Blame is counterproductive. Let’s talk solutions.
Before I begin this piece, I want to say how heartbroken I am over the devastation in East Texas. I personally lived, studied, and worked in Houston for 5 years, and have come to claim it as a home. I could not be prouder of Houstonians today, as more and more stories of courage and selflessness are being shown in daylight. This is the inspirational response we need to meet in our planning efforts.
In looking at the map above, many would not recognize its shape as Houston. The map of Houston is usually drawn by the pinwheel form of its highways, but truly, Harris County is a physical representation of a tree diagram of bayous, flowing into Galveston Bay in the Southeast corner. A large percentage of the water that falls onto Houston has to make it to that Bay, in order to escape the city streets. The strategy of this is very important and should be essential to how the city is planned, built, and zoned.
Anyone who lives or knows about Houston understands that that last sentence is a joke. Houston has no land use zoning or planning efforts. However, it does have codes related to permeable surface and density, and that is that we should be talking about. Houston has always had a flooding problem but in the last large flooding event in 2016, the Tax Day floods, about a quarter of the rescues occurred outside of even the 500-year floodplain. In the last 5 years, Houston has had 3 100-year flood events, that theoretically have a 1% chance of occurring.
In the past, the Bayou’s and prairie land have done a decent job of draining the city. Most of the water goes to the bayous, with a smaller portion draining into the soil. However, the city has had unprecedented growth, and with that growth unprecedented concrete. While Houston has no zoning, it does have strict parking codes that require a high number of spaces. It also has a very poor level of permeable surface requirements, creating large runoff issues, blocking soil that already is among the slowest draining in the country. A study found that water in the Brays Bayou watershed over the last 40 years has increased 26%, while water runoff has skyrocketed 204%. This is a manageable problem and a necessary burden on new construction that must be imposed. While none of this would have prevented all of the issues with Hurricane Harvey, which dropped Houston’s entire annual rainfall on the city within a week, it would have made the problem smaller, and other flash flooding events moot.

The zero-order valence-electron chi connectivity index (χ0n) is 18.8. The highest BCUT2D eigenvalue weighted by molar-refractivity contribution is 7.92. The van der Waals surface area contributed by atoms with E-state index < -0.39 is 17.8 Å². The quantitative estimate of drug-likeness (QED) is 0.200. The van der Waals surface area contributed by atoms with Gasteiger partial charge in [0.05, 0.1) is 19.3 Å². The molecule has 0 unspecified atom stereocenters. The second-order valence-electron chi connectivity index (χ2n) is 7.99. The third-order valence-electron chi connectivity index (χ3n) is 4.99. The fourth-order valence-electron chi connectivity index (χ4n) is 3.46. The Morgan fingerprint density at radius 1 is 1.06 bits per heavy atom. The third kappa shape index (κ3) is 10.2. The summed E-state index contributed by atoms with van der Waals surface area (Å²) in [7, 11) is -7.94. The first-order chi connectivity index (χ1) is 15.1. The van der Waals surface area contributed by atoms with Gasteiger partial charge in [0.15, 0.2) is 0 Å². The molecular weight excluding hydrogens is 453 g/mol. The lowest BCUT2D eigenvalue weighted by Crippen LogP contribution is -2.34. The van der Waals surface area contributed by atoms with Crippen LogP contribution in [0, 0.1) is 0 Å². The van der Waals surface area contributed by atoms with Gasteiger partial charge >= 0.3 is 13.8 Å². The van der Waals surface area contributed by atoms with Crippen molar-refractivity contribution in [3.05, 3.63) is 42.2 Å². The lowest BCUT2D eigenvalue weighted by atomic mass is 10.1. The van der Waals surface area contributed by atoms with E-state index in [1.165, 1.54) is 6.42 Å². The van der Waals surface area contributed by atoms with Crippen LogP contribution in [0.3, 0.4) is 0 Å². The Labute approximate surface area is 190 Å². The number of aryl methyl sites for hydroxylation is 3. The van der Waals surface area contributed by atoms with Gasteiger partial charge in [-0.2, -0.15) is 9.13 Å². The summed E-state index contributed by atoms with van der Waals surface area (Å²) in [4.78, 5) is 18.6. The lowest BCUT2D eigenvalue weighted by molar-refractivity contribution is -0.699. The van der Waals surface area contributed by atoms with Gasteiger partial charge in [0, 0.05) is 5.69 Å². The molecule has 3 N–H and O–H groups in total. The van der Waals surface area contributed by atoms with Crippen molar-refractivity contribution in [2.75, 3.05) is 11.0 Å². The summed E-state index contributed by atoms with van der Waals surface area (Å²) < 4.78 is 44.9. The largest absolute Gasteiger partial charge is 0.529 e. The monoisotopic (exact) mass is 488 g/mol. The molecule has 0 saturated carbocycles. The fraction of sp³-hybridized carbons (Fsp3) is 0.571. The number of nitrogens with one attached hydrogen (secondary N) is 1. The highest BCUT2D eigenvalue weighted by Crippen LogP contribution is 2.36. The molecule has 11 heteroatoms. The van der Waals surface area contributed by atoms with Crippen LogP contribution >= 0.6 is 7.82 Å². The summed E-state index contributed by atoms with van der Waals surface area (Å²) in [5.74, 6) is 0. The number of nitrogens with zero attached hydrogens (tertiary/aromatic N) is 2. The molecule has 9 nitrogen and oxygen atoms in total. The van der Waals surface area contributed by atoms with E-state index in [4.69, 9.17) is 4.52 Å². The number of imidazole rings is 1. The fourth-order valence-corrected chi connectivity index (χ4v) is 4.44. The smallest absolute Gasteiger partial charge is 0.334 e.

Harvey’s rainfall was both historic and predictable. With the heightening frequency of flood events and the escalation of tropical systems due to climate change, a storm like Harvey’s was inevitable. Houston has known about this, and has been preparing for flooding events for decades but has only scratched the surface of necessary improvements. The city spends $100 million annually in flood mitigation efforts and has used it in hydraulic systems, floodable highways, and water reservoirs. That may sound like a lot, but South Florida spends $664 million annually on water management and still has issues. Houston’s soil and drainage situation begs for more permeable surface and the addition of usable underground water storage tanks. There are opportunities for Public-Private partnerships to sell unpotable water directly to consumers, for large developments to create water features, and for architects to create micro-mitigation solutions to make homes and commercial buildings more valuable. Policy must also follow suit; Perhaps a cap and trade system of permeable surface? Or a series of city-funded competitions combining quality-of-life projects with mitigation efforts? Extraordinary thinking and solutions are needed to save cities all along the Gulf from predictable and frequent catastrophe.
Houston’s annual GDP is nearing $500 billion dollars and its population remains the fourth largest in the country. Its problems are not insurmountable, and ignoring them has ripple effects for each and every one of us. This week, amazing acts of courage will fill our TV screens and make us stop in awe at the incredible bravery. A DEA officer taking his small motorboat out and saving 40 people. A woman who met a stranger at a gas station and is housing 16 people in her unflooded home. And a Houstonian, known as Mattress Mack, who opened his 2 stores for victims escaping the flood, and currently has 400 people sheltered, and is providing them with food and water. There are countless stories like this of extraordinary people doing extraordinary things, and if they can do it, then I think Houston can find its way out of this in the long term as well.
PS: If you wanted to donate to help people on the ground right now, here is a list of local charities you might consider.
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